Cocoa and Multiple Sclerosis
Preliminary results from a feasibility study suggest a potential role for flavonoid enriched cocoa to treat fatigue, one of the most challenging symptoms of multiple sclerosis
In their JNNP paper, Coe et al report the preliminary results of a feasibility trial on flavonoid enriched cocoa for the treatment of multiple sclerosis (MS) related fatigue, showing promising results that encourage the conduction of a phase III clinical trial to confirm the results of possible clinical effects on MS related fatigue.1
As described in the paper, fatigue is the most common symptom reported by individuals affected by MS, affecting the majority of patients. It is often present even when neurological disability is low and in the early stages of the disease, but impacts significantly the quality of life in MS patients, diminishing independence in everyday activities. Fatigue symptoms are described by patients as tiredness, generalised weakness or lack of energy. MS related fatigue still represents a challenge in the treatment and management of individuals with MS because its mechanisms are multifactorial. Hence it is not surprising that previous studies resulted in some inconsistencies.
Fatigue symptoms have generally been attributed to several pathways with a common mechanism: an activity dependent conduction impairment. The different pathways that can contribute to generation of this impairment are directly related to the disease (ie, cytokines or nitric oxide production determined by inflammatory activity). The main factors are represented by reduced brain connectivity due to loss of axons, oligodendrocytes and synapses that consequently determine altered hypothalamic and autonomic pathways. According to several authors, however, the main contributors to fatigue could be secondary mechanism, depending on the presence of depression, sleep disturbances, comorbid disorders and psychosocial factors. Finally, several disease modifying treatments have been reported to be associated with fatigue.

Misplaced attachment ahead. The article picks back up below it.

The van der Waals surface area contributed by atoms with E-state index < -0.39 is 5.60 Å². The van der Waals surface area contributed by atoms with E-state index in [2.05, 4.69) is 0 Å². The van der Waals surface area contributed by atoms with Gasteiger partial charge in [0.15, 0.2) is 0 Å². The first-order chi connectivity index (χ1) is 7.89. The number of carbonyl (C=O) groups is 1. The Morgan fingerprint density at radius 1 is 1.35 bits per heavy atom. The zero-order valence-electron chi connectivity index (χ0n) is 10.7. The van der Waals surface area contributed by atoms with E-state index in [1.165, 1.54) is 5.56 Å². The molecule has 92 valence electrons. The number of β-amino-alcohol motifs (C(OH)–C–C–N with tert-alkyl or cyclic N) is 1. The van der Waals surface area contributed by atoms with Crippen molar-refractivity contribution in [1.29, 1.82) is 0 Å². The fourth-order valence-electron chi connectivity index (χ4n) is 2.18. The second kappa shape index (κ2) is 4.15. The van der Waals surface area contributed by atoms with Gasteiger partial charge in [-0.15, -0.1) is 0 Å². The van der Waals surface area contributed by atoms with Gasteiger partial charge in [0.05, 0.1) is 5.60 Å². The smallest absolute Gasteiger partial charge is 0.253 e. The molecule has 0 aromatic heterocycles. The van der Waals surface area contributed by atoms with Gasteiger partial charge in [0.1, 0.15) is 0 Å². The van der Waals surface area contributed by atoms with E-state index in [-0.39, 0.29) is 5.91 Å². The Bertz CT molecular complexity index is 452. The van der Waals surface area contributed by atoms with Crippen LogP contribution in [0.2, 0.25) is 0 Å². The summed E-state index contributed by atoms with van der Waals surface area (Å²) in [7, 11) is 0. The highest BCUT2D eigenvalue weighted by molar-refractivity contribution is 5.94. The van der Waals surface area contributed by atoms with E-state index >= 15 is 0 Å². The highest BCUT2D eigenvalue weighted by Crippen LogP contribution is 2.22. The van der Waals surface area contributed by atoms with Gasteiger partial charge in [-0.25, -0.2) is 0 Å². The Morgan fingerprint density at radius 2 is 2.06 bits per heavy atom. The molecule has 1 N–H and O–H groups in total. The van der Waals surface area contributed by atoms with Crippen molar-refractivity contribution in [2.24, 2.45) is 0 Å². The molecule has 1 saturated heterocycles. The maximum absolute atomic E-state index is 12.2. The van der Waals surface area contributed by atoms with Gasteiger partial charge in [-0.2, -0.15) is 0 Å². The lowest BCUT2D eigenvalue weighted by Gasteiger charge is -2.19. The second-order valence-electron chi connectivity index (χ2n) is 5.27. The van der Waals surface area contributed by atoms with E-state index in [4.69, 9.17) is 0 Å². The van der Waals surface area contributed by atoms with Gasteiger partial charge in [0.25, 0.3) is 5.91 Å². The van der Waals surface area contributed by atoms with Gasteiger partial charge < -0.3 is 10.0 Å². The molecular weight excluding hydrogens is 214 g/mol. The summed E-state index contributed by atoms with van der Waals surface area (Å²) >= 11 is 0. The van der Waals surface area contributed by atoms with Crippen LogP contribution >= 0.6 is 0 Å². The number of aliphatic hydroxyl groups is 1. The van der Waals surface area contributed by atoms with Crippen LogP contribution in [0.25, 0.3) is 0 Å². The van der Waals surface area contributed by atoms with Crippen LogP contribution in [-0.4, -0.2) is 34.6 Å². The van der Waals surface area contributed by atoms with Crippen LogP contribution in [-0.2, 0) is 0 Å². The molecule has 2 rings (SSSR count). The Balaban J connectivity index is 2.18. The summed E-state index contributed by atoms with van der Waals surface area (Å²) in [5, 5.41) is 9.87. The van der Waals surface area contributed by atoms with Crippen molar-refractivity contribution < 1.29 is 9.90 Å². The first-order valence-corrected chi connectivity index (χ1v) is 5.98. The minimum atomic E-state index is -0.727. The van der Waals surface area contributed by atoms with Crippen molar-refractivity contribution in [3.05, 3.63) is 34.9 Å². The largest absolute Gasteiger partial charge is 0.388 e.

The impact of fatigue does not seem to correlate with lesion load, rather it appears to relate to the site of the lesions, mainly prefrontal, temporal and thalamic. Apart from physical exercise, amantadine, modafinil and 3,4 amynopiridine are among the most used drugs for the treatment of fatigue.3 All of these treatments have potential side effects that limit their use to a certain extent. According to previous reviews on symptomatic therapy of MS, amantadine was reported to be associated with nausea, headache, anxiety and palpitation although not seriously. For modafinil, insomnia and gastrointestinal complaints where the main limiting factors. Treatment with 3,4 amynopiridine was reported to cause insomnia and nausea, but also increased paraesthesiae, and rarely seizures and hepatotoxicity.2 The most important limiting factor is however the limited evidence of their effectiveness in obtaining durable relief of fatigue.
Epidemiological studies have shown that diets rich in flavonoids are directly related to increased longevity and a decreased incidence of cardiovascular disease.4 The effects of flavonoid have been reported to determine anti-inflammatory effects and to exert antioxidant and free radical scavenging properties in vitro, as well as positively modifying the microbiota.5
Finally, several studies have explored he effects of epicathenin containing dark chocolate on mitochondrial activity, with intriguing results.6 Although the study of Coe et al is an exploratory trial, it adds further interesting suggestions to the possible positive effects of flavonoid intake on the management of fatigue in patients with MS. A well designed, randomised, controlled, long term study with clinically meaningful endpoints is needed to clarify the potential benefits of flavonoid enriched chocolate to treat MS related fatigue.
Coe S , Cossington J , Collett J , et al . A randomised double-blind placebo-controlled feasibility trial of flavonoid-rich cocoa for fatigue in people with relapsing and remitting multiple sclerosis. J Neurol Neurosurg Psychiatry 2019. doi:10.1136/jnnp-2018-31949